What's new from Build 2018: Azure IoT
Blog|by Simon Bisson|22 May 2018
Microsoft’s Azure IoT platform is a key element of its cloud strategy, providing a link from your devices to the Azure compute and services platform. With it you can connect and manage thousands of devices, while taking advantage of cloud-scale storage and Azure’s machine-learning capabilities. It’s a platform that’s rapidly adding features and services, as well as supporting third-party software and hardware alongside Microsoft’s own tools.
Microsoft’s recent reorganisation has focused the company on CEO Satya Nadella’s “intelligent cloud and intelligent edge”. It’s a vision that’s a key to Azure’s IoT strategy, mixing the capabilities of the cloud with the ability to push functionality down to the edge of the network.
Using Azure IoT Edge you can move key IoT workloads from the cloud to edge devices, running code in containers and using edge devices as gateways to sensors and other IoT hardware. What’s most interesting is its ability to host Azure services, so you can use them without investing in expensive connectivity to remote sites. Hosted services include support for Azure Machine Learning (ML) via the AI Toolkit for IoT Edge, as well as Stream Analytics, Azure Functions, and of course your own code. Future releases of IoT Edge will add additional Cognitive Services, including Custom Vision. It’s also adding new security features, as well as management via Kubernetes.
The IOT Edge runtime has now been open sourced, allowing community input and the ability to go beyond Microsoft’s own set of use cases.
One aspect of the intelligent edge is embedding ML in devices, like the Qualcomm-powered smart camera announced at Build. It’s intended to host cloud-trained ML models, pushing computer vision to where it’s needed; on the production line and out on remote sites. You’ll build models using Azure’s tools, testing and proving them before pushing them, along with application code, onto cameras, ready to feed results into your Azure-hosted applications.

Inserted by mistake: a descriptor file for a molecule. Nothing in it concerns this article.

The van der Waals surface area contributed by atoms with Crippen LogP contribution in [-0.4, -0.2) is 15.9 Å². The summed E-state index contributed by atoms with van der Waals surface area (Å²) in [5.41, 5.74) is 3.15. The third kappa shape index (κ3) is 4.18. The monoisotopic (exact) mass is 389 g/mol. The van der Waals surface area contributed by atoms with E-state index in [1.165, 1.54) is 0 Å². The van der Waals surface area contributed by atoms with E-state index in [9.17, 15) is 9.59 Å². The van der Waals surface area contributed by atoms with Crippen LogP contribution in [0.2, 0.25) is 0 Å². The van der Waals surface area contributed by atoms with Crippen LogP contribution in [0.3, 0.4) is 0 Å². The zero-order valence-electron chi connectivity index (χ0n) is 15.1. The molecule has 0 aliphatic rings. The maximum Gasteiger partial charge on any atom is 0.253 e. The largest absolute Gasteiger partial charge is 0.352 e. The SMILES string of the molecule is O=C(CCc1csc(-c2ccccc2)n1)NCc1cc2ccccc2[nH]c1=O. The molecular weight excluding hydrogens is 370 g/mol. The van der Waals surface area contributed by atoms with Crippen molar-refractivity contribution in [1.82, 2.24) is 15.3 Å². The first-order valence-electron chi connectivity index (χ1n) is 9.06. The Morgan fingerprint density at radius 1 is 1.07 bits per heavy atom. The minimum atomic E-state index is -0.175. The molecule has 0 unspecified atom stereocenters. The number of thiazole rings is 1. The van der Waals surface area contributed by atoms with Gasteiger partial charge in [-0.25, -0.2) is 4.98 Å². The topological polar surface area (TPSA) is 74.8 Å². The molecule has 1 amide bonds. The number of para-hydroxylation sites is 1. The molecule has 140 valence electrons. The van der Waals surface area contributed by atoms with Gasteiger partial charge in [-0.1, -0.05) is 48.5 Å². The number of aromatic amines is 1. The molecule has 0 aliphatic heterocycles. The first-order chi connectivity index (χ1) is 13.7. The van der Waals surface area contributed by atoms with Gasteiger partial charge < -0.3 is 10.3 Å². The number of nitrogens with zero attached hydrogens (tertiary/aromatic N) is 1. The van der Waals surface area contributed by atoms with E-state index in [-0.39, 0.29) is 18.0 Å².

Cameras don’t need to be stationary, and Azure’s new partnership with DJI makes drones part of its edge. You’ll be able to use new APIs to deliver flight paths to drones, and stream imagery directly into Azure applications ready for processing. An on-stage demo used drone data to identify faults in a pipeline, applying real-time computer vision algorithms to data from the drone’s camera.
Modern cloud-based applications are best thought of as collections of event-driven microservices. If you’re using Azure’s IoT tools, you’ve probably looked at Event Grid and Functions as a way of building applications that can respond quickly to messages from your IoT devices. While these tools make it easy to process events, there’s not been any standard way of sourcing events and messages. You could use webhooks, but they’re limited in what information they can deliver, and your code needs to poll event sources.
Microsoft has worked with other companies to develop the specification for CloudEvents, a standard method of delivering events to listening applications and services. It’s now available for use in Event Grid, ready to implement in your sensors and other IoT devices.
How do we deliver a secure Internet of Things? It’s a question we’ve been asking since we first connected a coffeepot to the internet, way back in the 1990s. Now we’re trusting our homes and our businesses to untrustworthy networks, where they’re open to all manner of bad actors and malware. Is your webcam hosting a botnet? Is your lightbulb exfiltrating data from your office server? How can you tell, and more importantly, how can you make sure only trusted code runs on your hardware?
Last year Microsoft Research quietly unveiled a secure microcontroller, Project Sopris, and handed them out to white hat hackers with a hefty bug bounty managed by a third party. Could they steal a secret hidden on the controller? 60 days after the challenge began no-one had found an exploit in the Project Sopris hardware and software, even with the promise of a reward.